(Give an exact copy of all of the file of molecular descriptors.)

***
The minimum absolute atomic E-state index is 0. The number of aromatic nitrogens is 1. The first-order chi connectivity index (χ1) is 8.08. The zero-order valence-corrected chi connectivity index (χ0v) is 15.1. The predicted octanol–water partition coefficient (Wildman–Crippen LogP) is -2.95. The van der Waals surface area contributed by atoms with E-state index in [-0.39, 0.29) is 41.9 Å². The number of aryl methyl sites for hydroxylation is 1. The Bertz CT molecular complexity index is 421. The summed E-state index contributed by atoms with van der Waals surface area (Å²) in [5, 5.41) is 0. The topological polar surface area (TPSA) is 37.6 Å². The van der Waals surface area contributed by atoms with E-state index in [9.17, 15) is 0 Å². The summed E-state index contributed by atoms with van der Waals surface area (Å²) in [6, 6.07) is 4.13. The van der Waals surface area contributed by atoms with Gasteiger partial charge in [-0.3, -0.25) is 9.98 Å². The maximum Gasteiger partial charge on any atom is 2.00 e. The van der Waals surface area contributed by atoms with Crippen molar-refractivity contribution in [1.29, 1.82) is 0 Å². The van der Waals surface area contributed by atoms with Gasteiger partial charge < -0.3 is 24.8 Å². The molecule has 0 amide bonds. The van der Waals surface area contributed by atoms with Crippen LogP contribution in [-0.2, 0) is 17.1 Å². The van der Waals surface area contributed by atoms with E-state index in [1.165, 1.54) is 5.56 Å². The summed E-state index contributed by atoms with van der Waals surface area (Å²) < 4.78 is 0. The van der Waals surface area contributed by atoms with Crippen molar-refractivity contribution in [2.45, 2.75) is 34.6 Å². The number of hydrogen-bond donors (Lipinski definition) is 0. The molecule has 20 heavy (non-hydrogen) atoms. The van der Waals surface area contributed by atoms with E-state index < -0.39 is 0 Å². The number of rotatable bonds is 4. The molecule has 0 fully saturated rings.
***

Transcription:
The minimum absolute atomic E-state index is 0. The number of aromatic nitrogens is 1. The first-order chi connectivity index (χ1) is 8.08. The zero-order valence-corrected chi connectivity index (χ0v) is 15.1. The predicted octanol–water partition coefficient (Wildman–Crippen LogP) is -2.95. The van der Waals surface area contributed by atoms with E-state index in [-0.39, 0.29) is 41.9 Å². The number of aryl methyl sites for hydroxylation is 1. The Bertz CT molecular complexity index is 421. The summed E-state index contributed by atoms with van der Waals surface area (Å²) in [5, 5.41) is 0. The topological polar surface area (TPSA) is 37.6 Å². The van der Waals surface area contributed by atoms with E-state index in [9.17, 15) is 0 Å². The summed E-state index contributed by atoms with van der Waals surface area (Å²) in [6, 6.07) is 4.13. The van der Waals surface area contributed by atoms with Gasteiger partial charge in [-0.3, -0.25) is 9.98 Å². The maximum Gasteiger partial charge on any atom is 2.00 e. The van der Waals surface area contributed by atoms with Crippen molar-refractivity contribution in [1.29, 1.82) is 0 Å². The van der Waals surface area contributed by atoms with Gasteiger partial charge < -0.3 is 24.8 Å². The molecule has 0 amide bonds. The van der Waals surface area contributed by atoms with Crippen LogP contribution in [-0.2, 0) is 17.1 Å². The van der Waals surface area contributed by atoms with E-state index in [1.165, 1.54) is 5.56 Å². The summed E-state index contributed by atoms with van der Waals surface area (Å²) < 4.78 is 0. The van der Waals surface area contributed by atoms with Crippen molar-refractivity contribution in [2.45, 2.75) is 34.6 Å². The number of hydrogen-bond donors (Lipinski definition) is 0. The molecule has 20 heavy (non-hydrogen) atoms. The van der Waals surface area contributed by atoms with E-state index < -0.39 is 0 Å². The number of rotatable bonds is 4. The molecule has 0 fully saturated rings.